Dear Annette – what a wonderful idea, writing a letter to our ancestors, those who we met only from the stories. Once I was learning re-membering conversations from Michael White and one of the questions was, who do you think would be proud that you are doing this work and attending this conference. I immediately answered, my mother’s father – I never met him as he died when my mother was 13. My mother was taught by him to learn, to study, to try to understand and help those who are in need. She taught those things to me. I will write to him telling him that I am following his lead. My Irish ancestors were forced to leave Ireland due to famine and mistreatment by colonization. They taught me to try to stand away from those who would mistreat and work that such mistreatment does not continue to occur. I know that these amazing ancestors jumped ship in Newfoundland to hide in the interior (against the law of those days to winter in Newfoundland, it was to be used only to take the fish from the natives who lived there). They joined the natives to keep the land free from these colonizers. They did not completely succeed but we can all continue to try. You have taught me to use letters to honour the resistance and resilience of your Elders. And you tell how they passed on their special knowledges, their values and hopes and dreams to you. It will help us remember what was passed on to us and perhaps help us to help others to do the same.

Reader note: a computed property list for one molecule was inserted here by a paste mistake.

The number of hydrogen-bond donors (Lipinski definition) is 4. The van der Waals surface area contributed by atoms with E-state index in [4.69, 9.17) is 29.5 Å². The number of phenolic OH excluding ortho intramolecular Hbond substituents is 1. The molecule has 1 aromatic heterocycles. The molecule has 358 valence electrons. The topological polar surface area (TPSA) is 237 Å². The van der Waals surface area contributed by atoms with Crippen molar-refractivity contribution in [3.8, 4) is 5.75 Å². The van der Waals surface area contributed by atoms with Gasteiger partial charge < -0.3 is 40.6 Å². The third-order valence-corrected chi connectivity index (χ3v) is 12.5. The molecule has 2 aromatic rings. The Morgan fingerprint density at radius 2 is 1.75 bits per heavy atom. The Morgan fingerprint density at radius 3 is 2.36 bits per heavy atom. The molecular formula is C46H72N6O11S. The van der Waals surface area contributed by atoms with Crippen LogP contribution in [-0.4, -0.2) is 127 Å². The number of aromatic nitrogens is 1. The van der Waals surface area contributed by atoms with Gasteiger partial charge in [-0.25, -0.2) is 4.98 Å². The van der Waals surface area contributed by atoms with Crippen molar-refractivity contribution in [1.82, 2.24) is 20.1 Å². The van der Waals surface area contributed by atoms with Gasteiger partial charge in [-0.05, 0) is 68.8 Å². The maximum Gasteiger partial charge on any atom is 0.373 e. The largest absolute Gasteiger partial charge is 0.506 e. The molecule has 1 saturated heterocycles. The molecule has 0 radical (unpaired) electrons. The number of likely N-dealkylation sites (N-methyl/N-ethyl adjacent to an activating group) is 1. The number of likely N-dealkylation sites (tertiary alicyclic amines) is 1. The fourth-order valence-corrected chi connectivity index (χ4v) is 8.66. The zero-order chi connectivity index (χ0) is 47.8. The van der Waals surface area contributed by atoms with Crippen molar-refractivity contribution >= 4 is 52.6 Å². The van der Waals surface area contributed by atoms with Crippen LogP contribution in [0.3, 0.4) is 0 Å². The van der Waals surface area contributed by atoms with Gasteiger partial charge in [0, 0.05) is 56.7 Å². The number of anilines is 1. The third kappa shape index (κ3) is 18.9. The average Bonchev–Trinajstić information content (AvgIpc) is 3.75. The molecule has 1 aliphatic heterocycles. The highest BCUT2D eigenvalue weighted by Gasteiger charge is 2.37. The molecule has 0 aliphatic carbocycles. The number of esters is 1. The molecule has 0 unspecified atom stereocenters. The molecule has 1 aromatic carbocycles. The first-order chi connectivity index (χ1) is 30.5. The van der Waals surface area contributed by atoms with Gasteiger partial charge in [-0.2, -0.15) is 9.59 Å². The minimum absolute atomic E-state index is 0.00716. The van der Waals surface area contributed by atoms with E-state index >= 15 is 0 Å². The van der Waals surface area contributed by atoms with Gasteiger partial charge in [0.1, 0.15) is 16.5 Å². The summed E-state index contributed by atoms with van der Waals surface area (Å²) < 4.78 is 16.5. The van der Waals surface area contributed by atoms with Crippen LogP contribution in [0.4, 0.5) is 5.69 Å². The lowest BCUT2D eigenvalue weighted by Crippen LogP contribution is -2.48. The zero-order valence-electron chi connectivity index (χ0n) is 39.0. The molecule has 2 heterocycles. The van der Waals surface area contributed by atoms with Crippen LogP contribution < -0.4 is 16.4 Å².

9. Margaret Hornagold

    Oh, Annette. How truly beautiful and moving. It is incredible that you have resurrected the power of letter writing in a digital world. I think back to the times when we worked together and marvel at how far you have come and there is more ahead. I look forward to working with you in healing young people and their families through the letters from each to the other. Love you and bless you.

    1. Annette Dudley

      Hey Aunty Marg,

      Thank you so much for your kind words. It means a lot to me coming from you. I admire you so much and I think of you as so much more than my first boss. You were a part of my journey when I first started in youth work and I want to sincerely thank you for your acts of kindness and the many times that you have shared words of wisdom with me.

      You are an amazing strong woman and I am very thankful to know you.

      In unity,


  10. Troy Holland

    Dear Annette,